Figure out what your prospect’s personal need(s) is, and show them how you are going to give it to them. Listen to what they’re saying, and not saying.
Let’s take the date example – so many guys (sorry guys) think they know what a woman wants, and they don’t. They think all they need to get what they want is to ply a woman with a good meal and some fine liquor. Ahhh… no. I can’t speak for all women, but I feel it’s safe to say that most women just want to be known. They want to be noticed, and liked for who they are. They would like a man to show genuine interest in her and the things that are important to her. And all that takes is active listening, and attentive questions. Do this, and you’re far more likely to get to second base. 😉
Fulfill your prospect’s personal needs, first.
2. Fear of making a mistake
Everyone is familiar with this one. Argh, I’m not sure I want to marry this person because what if he/she turns out to be a cokehead after five years? Oh God, I don’t know if I should buy this car because what if all the wheels fall off five minutes after I leave the dealership? Ummmm if I take this new job what happens if I’m bored out of my skull after six months or my boss turns out to be Satan in Sansabelt pants?
These are all valid concerns.
We are ALL afraid of making a commitment, to anything. There are no guarantees in life, and all of us have been burned at some point by pulling that trigger and having it blow up in our own faces.
Giving someone what they want is always a risk. Hiring the wrong person, buying the wrong product, going out on a date and having it be a big dull dud. So the best thing you can do to alleviate this fear is to either offer refundable options, or otherwise make the transaction as risk-free as possible. But the most important thing here to know is that people hesitate to “buy”, when they’re afraid of making a mistake that will hurt them later. Find a way to show them that it won’t.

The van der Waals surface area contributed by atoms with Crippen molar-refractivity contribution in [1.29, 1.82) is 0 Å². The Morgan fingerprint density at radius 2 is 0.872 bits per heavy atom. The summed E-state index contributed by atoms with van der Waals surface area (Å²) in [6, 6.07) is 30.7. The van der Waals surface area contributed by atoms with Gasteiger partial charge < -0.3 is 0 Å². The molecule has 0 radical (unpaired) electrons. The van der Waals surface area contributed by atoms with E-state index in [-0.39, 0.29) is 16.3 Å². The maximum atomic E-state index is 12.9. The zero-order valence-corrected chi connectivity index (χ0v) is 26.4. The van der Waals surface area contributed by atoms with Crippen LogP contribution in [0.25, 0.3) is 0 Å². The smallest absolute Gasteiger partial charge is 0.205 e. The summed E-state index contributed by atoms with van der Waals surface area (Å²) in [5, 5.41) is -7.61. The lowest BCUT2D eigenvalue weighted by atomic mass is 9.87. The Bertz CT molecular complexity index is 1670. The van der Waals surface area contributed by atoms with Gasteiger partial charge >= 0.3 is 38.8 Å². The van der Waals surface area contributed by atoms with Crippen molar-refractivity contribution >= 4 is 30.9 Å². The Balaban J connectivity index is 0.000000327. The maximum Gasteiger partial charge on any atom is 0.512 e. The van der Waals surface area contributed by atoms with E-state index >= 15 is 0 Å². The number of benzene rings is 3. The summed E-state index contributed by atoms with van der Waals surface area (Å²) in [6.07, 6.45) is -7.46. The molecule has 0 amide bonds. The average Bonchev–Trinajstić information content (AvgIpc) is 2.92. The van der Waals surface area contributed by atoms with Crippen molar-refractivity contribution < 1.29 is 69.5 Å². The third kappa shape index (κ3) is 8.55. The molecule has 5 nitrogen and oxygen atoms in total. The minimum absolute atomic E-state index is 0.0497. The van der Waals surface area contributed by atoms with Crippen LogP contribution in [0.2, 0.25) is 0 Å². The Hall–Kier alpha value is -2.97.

3. Loss of options
Giving up other options is often not as noticeable during the transaction, as it happens on a deep psychological level. I find the concept most glaring when it comes to marriage: what if I marry this guy and someone way more awesome comes along in a week? What could I be giving up??? Sometimes people do this when buying cars – they don’t want to give up their sports car when the times comes for a minivan, so any way they can find not to buy the minivan justifies their subconscious desire to keep the sports car. They simply don’t want to give up other possible options.
Basically making a commitment to anything is a scary prospect, for all the reasons already listed, and then on top of those, you lose any other options you had going once the commitment is made. It’s enough to make anyone drag their feet. I can barely make a commitment to living in one place for more than a year, hence the need to have an RV to live in a lot of the time. 😉 Don’t like living in Arizona anymore? Well screw that, I’m GOING!